Machine IP →
Nmap scan →
nmap -sC -sV -Pn -p- -A -o nmap.txt 192.168.51.136
OS Detection →
Host: ubuntu; OS: Linux; CPE: cpe:/o:linux:linux_kernel
|Port||Service||Other details (if any)|
|22||SSH||OpenSSH 7.2p2 Ubuntu 4ubuntu2.10 (Ubuntu Linux; protocol 2.0)|
|80||HTTP||Apache httpd 2.4.18 ((Ubuntu))|
|389||LDAP||OpenLDAP 2.2.X - 2.3.X|
|443||HTTPS||Apache httpd 2.4.18 ((Ubuntu))|
GoBuster scan →
gobuster dir -u http://192.168.51.136 -w /usr/share/seclists/Discovery/Web-Content/directory-list-lowercase-2.3-medium.txt -x html,php
Directories/files listed (for both http and https versions) →
Visiting the web page reveals a
nagiosxi directory which has a login.
A web search for default admin credentials on nagios xi reveals
nagiosadmin:PASSW0RD, however, after trial and error of easy passwords,
admin was the correct password.
Searchsploit and web searches return a number of exploits for the nagios version. One of them is an authenticated RCE in the mointoring plugin upload capability.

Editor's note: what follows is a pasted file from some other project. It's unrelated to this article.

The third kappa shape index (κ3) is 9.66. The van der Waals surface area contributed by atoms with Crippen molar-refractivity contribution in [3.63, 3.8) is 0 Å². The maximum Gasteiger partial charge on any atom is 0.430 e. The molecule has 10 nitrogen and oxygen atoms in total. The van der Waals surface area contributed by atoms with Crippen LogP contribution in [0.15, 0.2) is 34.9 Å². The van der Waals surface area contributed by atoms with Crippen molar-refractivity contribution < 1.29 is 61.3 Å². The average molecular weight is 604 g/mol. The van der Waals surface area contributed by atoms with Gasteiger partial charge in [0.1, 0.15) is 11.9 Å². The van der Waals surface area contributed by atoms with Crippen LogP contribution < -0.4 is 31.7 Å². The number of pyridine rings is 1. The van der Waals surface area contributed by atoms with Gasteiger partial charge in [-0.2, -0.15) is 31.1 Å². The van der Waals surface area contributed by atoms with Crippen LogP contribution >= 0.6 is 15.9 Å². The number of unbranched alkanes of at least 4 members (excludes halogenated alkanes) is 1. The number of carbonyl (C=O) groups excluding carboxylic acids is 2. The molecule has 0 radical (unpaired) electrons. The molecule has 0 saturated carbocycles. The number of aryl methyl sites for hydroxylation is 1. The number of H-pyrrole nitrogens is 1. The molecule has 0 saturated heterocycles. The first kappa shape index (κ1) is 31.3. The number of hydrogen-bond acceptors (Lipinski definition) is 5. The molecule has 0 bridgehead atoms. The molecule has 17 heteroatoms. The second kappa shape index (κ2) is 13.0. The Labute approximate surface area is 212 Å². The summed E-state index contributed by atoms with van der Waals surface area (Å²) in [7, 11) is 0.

Command used for searchsploit is as follows →
searchsploit nagios, which returned many results. Spiraling down to RCE for version 5.6.5 (just above 5.6.0 and has root exploit), the full path can be received as follows →
searchsploit -p php/webapps/47299.php. This gives the path and the exploit can be copied from there.
The exploit is basically a file upload where the name for the upload has an injection of commands such that it is executed in the backend. Therefore, a reverse shell can be executed on the backend, giving root access.
Setting up the exploit and calling it via the cli after setting up an
ncat listener, a root shell is received. The flag of the root user can thus be read.
User was already root, therefore, no escalation was necessary.